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Genetic Resource and Conservation Center
Genetic Resource and Conservation Center
About the Genetic Resource and Conservation Center

The 209-acre Genetic Resource and Conservation Center is located in the city of Chico, about 50 miles east of the Mendocino National Forest. Since beginning operations in 1917 as part of the U.S.D.A. Plant Introduction Station, the Center has been a site of advances in agriculture and tree improvement. Today, the Center is a key link in reforestation efforts. Native conifer tree seedlings, developed with the most desirable characteristics for growth, vigor and disease resistance, are grown at the Center and then planted in National Forests throughout the state. The Center is also involved in chemical, biological and clinical research projects that search for treatments for cancer, using such plants as the Pacific Yew.

Self-Guiding Nature Trail

The Comanche Trail: (1 mile loop) meanders through a unique botanical area in Edgar Slough which has remnants of exotic species that were planted when this was a Plant Introduction Center. During normal work hours employees are available to answer questions. Visitors may sign in at the main office and request a trail guide listing the common names of trees viewed along the Trail. The Center is generally open Monday through Friday from 7 a.m. to 4 p.m.

About the trail
The major portion of the trail is located west of the Center's main office. The trail can be entered near the main office or from the west end of the trail. There is also a small section of paved trail just north of the main office which extends the trail eastward to the main road. Signs have been placed to identify many of the trees on the trail. These signs include the botanical name and common name if known. The signs are numbered to correspond with the numbers in the free trail guide. Plants on the trail which have not been identified are either native plants common to this area, plants for which identification can no longer be verified by available records, or duplicates of plants already identified in the trail guide.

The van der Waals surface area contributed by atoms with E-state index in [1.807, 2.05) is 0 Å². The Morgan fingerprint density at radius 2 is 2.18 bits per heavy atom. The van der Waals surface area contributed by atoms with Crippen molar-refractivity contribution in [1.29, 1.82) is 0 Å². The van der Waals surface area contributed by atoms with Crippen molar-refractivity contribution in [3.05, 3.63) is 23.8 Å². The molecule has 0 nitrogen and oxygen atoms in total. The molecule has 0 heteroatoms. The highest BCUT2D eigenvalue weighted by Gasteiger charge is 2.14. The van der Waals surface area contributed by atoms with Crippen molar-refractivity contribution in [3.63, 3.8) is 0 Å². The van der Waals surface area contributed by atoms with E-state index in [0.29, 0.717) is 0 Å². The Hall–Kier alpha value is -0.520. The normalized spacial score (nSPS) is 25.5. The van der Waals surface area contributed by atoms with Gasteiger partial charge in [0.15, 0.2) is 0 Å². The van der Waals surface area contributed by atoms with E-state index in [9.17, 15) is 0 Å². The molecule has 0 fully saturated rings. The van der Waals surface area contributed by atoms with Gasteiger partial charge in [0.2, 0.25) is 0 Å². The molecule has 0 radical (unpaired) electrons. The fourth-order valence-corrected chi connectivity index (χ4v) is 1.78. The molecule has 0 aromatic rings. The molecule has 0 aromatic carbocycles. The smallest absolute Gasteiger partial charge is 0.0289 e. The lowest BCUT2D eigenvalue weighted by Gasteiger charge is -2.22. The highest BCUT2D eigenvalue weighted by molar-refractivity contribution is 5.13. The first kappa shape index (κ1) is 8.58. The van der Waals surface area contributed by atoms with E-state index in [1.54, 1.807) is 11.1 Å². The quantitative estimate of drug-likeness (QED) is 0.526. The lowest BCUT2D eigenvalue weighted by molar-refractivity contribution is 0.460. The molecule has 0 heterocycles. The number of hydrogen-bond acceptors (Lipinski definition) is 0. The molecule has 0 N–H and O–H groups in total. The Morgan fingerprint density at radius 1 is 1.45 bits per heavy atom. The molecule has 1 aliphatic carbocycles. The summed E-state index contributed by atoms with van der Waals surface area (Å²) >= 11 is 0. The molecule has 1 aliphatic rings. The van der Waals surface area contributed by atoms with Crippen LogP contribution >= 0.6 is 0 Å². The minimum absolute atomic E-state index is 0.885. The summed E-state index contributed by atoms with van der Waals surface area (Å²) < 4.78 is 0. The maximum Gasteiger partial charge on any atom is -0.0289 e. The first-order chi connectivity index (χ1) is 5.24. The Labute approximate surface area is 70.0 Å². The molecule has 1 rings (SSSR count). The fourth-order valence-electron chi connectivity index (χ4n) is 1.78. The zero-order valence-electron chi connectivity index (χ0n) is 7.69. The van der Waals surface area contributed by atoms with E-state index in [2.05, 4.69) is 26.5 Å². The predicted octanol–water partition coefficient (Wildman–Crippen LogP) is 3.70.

Other features of the Trail
The trail area supports an abundance of wildlife including: birds, snakes, rabbits, squirrels, rodents, insects, and many other species. These are listed in the trail guide. California Wild Grape vines adorn many areas along the trail and the wide variety of other vegetation enhances the wildlife habitat. Small wood box-like structures attached to trees along the trail were constructed to provide housing for wood ducks (side entrance) and for bats (bottom entrance). For your safety and theirs, please observe our wildlife inhabitants from a distance.

Picnic tables and benches are located along the trail for lunch or for you to just sit, rest, and enjoy the sounds, smells, and view.

Each season offers a different perspective of the nature trail. In spring you'll find flowers in blooms; in summer a cool place to relax; in fall leaf colors to rival those in New England; and in winter, bare branches revealing migratory birds and nests perched high above the ground.

Additionally arboretums identified in the trail guide are filled with a variety of trees planted during the Plant Introduction days of the Center. On the eastern side of the arboretums are the "Ma" and "Pa" kiwi plants, the oldest producing kiwis in the United States. A Camptotheca tree and a cork oak, also planted during the Plant Introduction era, are located in the parking lot area between the arboretums.

Shasta Cascade Wonderland Association
1699 HWY 273, Anderson, CA 96007 | (P) 530-365-7500 | (F) 530-365-1258
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